And, according to the Hay Group, which carried out the research, ‘moderate' pay rises will leave workers worse off in 2010, as inflationary pressures boost the cost of living.
The research reveals two thirds (6%) of employees are working over and above contracted hours, while more than a third (36%) have put in increased overtime over the past 12 months.
Pay rises in the private sector will be driven by improving company performance as the economy begins to pick up, the Hay Group predicts. Corporate performance in many sectors is beginning to improve, although there may be significant differentials between industries.
As a result, freezing pay for a second year running will be a ‘very hard sell'. As such, pay increases in the private sector may stretch to more like 3% - but will still lag behind inflation.
But the pressure to keep a lid on pay increases in 2010 will be stronger in the public than private sector - a reversal of fortunes compared with 2009.
The public sector is already bracing itself for major cuts, and even though no major budget decisions will be made until after the election, pay restraint will be a target. According to Hay Group predictions, there will be pay freezes for many, but contractual obligations to award increments will make a complete freeze impossible.
Overall in 2009, workers are clocking up an average of six hours per week unpaid overtime but over a quarter (28%) still experienced a pay freeze during 2009.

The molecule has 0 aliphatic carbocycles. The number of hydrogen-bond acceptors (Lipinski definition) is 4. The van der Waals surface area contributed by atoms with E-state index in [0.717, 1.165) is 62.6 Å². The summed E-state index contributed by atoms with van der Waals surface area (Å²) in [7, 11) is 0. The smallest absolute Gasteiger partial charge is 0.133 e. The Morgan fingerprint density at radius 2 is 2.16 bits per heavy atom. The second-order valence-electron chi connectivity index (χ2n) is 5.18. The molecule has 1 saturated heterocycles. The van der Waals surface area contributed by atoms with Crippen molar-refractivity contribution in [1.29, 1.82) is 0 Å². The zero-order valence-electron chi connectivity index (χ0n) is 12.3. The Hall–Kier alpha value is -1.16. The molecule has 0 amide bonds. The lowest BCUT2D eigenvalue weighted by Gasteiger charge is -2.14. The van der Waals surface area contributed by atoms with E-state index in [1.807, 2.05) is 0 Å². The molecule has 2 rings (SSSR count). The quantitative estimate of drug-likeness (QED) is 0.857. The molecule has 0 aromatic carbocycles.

As a result nearly half (45%) are less proud to work for their organisation than they were a year ago, while a similar number would not recommend their place of work to a friend or family member.
Close to a third (30%) rate their organisation as a ‘worse place to work' compared with 12 months ago.
Stuart Hyland, reward expert at the Hay Group, said: "It has been a really difficult year for workers in the UK.
"Job uncertainty and long hours have taken their toll, and employees are looking for something back from their employers in return for their efforts.
"Diminishing pay in relative terms, will not be particularly energising news for employees and will be a hard sell for employers."
The pay outlook risks exacerbating a looming talent exodus from organisations that fail to re-energise their employees as the economy recovers.
Hay Group found that a third (33%) of employees are actively looking for a new job, with nearly half (47%) planning to leave within the next two years.
Hyland added: "Employers urgently need to take action to re-engage their workforce, or they risk losing the very people who would lift their organisation out of recession.
"Those who succeed will capitalise on the coming talent merry-go-round. Those who fail will be giving competitive advantage away."